2. Non-motorized winter recreation in aggregate (snowshoers plus backcountry skiers plus cross-country skiers) is a much larger user group (over 9 million people nationally) than snowmobilers (under 1.5 million people nationally). Non-motorists deserve space and opportunities in winter.
  3. Non-motorized winter sports are still growing quickly while snowmobile sales have declined steadily for 15 years. The Stemilt Recreation Plan does a good job of looking at current and future trends when it proposes wintertime non-motorized areas.
  4. Currently there are 170 miles of groomed snowmobile trails and zero miles of winter non-motorized trails in the Naneum-Colockum area. Likewise, there are over 185 parking spaces for winter motorized users and none for non-motorized users.
  5. These are public lands so no single user group should have a stranglehold. Both the Naneum and Stemilt recreation plans vision statements call for a balance of shared recreational use.
  6. The location of the proposed winter NMA is sensible because the land is among the most easily accessed for the largest number of recreationalists who snowshoe, ski, or winter walk. Furthermore, the proposed non-motorized zone flanks the Mission Ridge Ski Area which does not allow public snowmobile use. This means the winter NMA will see far fewer violations because the ski area protects several boundaries from misuse.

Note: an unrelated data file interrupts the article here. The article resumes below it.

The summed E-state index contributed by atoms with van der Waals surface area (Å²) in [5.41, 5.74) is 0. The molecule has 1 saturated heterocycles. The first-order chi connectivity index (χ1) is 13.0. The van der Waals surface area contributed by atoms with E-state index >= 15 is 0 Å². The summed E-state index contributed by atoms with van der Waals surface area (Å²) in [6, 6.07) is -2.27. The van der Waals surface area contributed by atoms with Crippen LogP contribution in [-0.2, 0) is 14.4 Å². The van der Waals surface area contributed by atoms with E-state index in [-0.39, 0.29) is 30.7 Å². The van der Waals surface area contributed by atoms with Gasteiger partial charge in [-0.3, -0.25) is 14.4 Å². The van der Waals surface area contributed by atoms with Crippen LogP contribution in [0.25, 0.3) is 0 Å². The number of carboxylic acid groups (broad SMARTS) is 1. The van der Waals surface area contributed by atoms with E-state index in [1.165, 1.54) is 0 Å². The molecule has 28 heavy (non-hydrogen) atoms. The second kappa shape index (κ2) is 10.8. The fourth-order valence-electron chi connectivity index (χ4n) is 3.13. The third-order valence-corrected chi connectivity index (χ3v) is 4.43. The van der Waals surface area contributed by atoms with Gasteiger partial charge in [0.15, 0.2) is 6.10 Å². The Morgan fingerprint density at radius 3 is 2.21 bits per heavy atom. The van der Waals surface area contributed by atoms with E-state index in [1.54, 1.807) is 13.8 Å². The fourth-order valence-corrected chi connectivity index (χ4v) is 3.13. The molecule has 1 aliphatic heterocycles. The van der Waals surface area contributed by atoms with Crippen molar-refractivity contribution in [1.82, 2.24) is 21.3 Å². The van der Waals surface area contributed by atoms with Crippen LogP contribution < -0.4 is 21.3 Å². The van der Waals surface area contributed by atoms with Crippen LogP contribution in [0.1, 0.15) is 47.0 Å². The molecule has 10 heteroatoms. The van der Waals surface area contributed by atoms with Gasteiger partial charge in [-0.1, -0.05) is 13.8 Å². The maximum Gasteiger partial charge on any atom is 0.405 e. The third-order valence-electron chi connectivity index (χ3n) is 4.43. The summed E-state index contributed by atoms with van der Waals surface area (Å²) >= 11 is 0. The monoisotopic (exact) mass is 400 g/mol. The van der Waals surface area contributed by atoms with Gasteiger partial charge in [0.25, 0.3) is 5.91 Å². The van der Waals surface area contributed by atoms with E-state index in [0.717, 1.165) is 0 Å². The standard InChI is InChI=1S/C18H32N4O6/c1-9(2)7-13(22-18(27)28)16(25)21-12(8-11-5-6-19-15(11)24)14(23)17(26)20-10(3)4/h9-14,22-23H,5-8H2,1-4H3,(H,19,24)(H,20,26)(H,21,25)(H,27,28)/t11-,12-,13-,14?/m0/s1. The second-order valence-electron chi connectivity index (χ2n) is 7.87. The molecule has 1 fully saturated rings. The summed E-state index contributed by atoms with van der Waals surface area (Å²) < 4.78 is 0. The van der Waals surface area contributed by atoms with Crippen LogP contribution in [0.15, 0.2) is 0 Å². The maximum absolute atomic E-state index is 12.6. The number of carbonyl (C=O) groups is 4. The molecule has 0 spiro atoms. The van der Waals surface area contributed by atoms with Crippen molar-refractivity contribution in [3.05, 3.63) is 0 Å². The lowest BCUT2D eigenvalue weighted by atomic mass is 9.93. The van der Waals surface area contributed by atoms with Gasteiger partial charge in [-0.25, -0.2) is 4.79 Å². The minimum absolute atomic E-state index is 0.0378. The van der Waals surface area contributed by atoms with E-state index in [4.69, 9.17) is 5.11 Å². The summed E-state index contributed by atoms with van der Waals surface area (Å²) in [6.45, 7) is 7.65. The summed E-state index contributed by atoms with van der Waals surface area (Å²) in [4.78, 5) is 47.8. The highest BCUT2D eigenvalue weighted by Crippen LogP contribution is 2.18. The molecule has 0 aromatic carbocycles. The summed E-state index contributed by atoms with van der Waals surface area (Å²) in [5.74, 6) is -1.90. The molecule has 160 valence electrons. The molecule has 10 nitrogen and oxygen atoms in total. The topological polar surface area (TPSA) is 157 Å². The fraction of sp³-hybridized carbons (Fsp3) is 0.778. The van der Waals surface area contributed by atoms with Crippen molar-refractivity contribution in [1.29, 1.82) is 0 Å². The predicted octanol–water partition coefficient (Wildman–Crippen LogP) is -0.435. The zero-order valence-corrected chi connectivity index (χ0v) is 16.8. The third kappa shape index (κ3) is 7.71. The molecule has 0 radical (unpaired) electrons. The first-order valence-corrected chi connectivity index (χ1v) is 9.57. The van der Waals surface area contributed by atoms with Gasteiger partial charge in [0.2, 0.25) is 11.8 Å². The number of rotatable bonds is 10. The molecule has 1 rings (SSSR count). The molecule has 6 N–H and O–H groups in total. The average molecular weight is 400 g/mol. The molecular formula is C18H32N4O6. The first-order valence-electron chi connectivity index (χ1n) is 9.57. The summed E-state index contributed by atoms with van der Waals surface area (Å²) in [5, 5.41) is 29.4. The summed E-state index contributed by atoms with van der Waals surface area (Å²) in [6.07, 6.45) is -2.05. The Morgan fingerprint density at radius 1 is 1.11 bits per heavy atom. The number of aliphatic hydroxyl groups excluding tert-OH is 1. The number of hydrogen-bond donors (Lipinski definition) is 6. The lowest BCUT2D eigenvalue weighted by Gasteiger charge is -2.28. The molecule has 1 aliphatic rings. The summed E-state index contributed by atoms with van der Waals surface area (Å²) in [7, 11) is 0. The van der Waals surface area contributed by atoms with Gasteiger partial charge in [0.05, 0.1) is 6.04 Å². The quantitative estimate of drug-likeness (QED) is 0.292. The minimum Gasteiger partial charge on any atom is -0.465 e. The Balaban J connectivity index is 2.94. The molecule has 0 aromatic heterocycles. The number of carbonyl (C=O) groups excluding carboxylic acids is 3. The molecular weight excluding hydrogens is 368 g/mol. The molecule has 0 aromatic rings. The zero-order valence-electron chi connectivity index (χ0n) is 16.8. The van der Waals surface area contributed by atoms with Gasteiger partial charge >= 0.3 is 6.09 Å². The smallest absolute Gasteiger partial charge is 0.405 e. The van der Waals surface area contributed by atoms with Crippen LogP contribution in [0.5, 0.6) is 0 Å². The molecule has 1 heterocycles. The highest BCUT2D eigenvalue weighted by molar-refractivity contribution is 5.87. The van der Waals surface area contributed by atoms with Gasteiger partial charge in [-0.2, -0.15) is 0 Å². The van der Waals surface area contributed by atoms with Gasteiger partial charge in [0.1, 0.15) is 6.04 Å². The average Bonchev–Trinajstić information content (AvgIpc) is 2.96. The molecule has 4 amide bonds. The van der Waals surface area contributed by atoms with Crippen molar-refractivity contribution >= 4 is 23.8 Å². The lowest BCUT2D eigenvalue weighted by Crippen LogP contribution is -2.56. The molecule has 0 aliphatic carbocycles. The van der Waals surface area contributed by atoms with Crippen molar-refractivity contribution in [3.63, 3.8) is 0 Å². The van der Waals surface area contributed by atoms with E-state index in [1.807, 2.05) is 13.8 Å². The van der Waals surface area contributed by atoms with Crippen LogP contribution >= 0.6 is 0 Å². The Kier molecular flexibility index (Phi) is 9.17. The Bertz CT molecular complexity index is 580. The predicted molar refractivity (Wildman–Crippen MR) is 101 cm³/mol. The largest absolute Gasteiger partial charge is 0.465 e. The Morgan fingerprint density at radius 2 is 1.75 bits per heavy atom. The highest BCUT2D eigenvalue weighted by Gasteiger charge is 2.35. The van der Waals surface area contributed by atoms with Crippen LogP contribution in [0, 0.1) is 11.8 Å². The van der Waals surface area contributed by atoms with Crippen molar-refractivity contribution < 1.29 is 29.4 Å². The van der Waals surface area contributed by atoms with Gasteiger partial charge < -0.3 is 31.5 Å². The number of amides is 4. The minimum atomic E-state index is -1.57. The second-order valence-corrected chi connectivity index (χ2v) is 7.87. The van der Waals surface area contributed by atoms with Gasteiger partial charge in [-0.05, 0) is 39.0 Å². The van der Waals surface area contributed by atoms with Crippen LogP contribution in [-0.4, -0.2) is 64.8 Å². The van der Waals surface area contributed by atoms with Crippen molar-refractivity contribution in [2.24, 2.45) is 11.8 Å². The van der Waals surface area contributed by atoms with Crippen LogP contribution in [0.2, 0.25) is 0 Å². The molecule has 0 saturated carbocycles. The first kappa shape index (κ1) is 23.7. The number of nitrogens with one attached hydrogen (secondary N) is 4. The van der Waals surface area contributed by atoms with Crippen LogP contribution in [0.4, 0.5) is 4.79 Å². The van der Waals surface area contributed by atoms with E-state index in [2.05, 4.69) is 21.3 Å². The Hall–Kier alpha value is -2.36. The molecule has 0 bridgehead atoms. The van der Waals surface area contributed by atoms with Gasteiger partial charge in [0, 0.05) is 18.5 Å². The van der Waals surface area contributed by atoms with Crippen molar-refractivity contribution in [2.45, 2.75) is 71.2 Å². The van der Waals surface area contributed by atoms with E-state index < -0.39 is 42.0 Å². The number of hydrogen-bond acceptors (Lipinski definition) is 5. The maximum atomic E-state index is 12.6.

7. Snowmobilers maintain we can all share the same areas but that’s like arguing basketball players should be happy playing hoop on a football field. Or that pedestrians should have no problem sharing sidewalks with cars. Non-motorists need separation for safe, high-quality recreational experiences. Several National Forest in the Western snowbelt realize this and are seeing good results by separating users with different needs.
  8. Non-motorists like neither the noise nor fumes of snowmobiles. Non-motorists also sometimes feel unsafe around the speed of snowmobiles (especially true of parents skiing or snowshoeing with children). Snowmobiles quickly track out the untracked-snow experience backcountry skiers seek and occasionally the deep ruts left by machines are injury hazards to skiers coming downhill. Finally backcountry skiers ascending steeper slopes can be exposed to unexpected avalanche hazard if snowmobilers arrive and begin high-marking the same slopes.
  9. Snowmobilers may question the need for non-motorized areas because they don’t see snowshoers or skiers in the areas they frequent. This is not because the non-motorized crowd doesn’t exist but testimony to the fact that non-motorists avoid places with heavy snowmobile use. Establish non-motorized zones in the Stemilt Basin and people will use them.

Click here to see documents and maps of the proposed Stemilt Recreation Plan.